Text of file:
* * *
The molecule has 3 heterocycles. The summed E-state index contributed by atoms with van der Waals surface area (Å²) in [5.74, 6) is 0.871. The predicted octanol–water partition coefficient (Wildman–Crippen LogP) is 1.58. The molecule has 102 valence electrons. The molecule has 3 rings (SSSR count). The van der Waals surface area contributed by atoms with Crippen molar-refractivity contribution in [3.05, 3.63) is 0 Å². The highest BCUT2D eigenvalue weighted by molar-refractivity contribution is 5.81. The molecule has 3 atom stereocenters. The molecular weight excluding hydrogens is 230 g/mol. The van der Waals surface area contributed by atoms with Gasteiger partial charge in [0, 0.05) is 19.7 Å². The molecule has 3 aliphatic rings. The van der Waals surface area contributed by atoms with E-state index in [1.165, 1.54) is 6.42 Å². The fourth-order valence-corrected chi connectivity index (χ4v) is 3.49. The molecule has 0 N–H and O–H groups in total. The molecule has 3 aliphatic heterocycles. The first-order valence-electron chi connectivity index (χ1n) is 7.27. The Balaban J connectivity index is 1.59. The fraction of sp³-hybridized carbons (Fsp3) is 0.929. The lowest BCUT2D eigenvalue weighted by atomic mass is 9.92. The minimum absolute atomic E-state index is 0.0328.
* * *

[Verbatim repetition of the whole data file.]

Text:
The molecule has 3 heterocycles. The summed E-state index contributed by atoms with van der Waals surface area (Å²) in [5.74, 6) is 0.871. The predicted octanol–water partition coefficient (Wildman–Crippen LogP) is 1.58. The molecule has 102 valence electrons. The molecule has 3 rings (SSSR count). The van der Waals surface area contributed by atoms with Crippen molar-refractivity contribution in [3.05, 3.63) is 0 Å². The highest BCUT2D eigenvalue weighted by molar-refractivity contribution is 5.81. The molecule has 3 atom stereocenters. The molecular weight excluding hydrogens is 230 g/mol. The van der Waals surface area contributed by atoms with Gasteiger partial charge in [0, 0.05) is 19.7 Å². The molecule has 3 aliphatic rings. The van der Waals surface area contributed by atoms with E-state index in [1.165, 1.54) is 6.42 Å². The fourth-order valence-corrected chi connectivity index (χ4v) is 3.49. The molecule has 0 N–H and O–H groups in total. The molecule has 3 aliphatic heterocycles. The first-order valence-electron chi connectivity index (χ1n) is 7.27. The Balaban J connectivity index is 1.59. The fraction of sp³-hybridized carbons (Fsp3) is 0.929. The lowest BCUT2D eigenvalue weighted by atomic mass is 9.92. The minimum absolute atomic E-state index is 0.0328.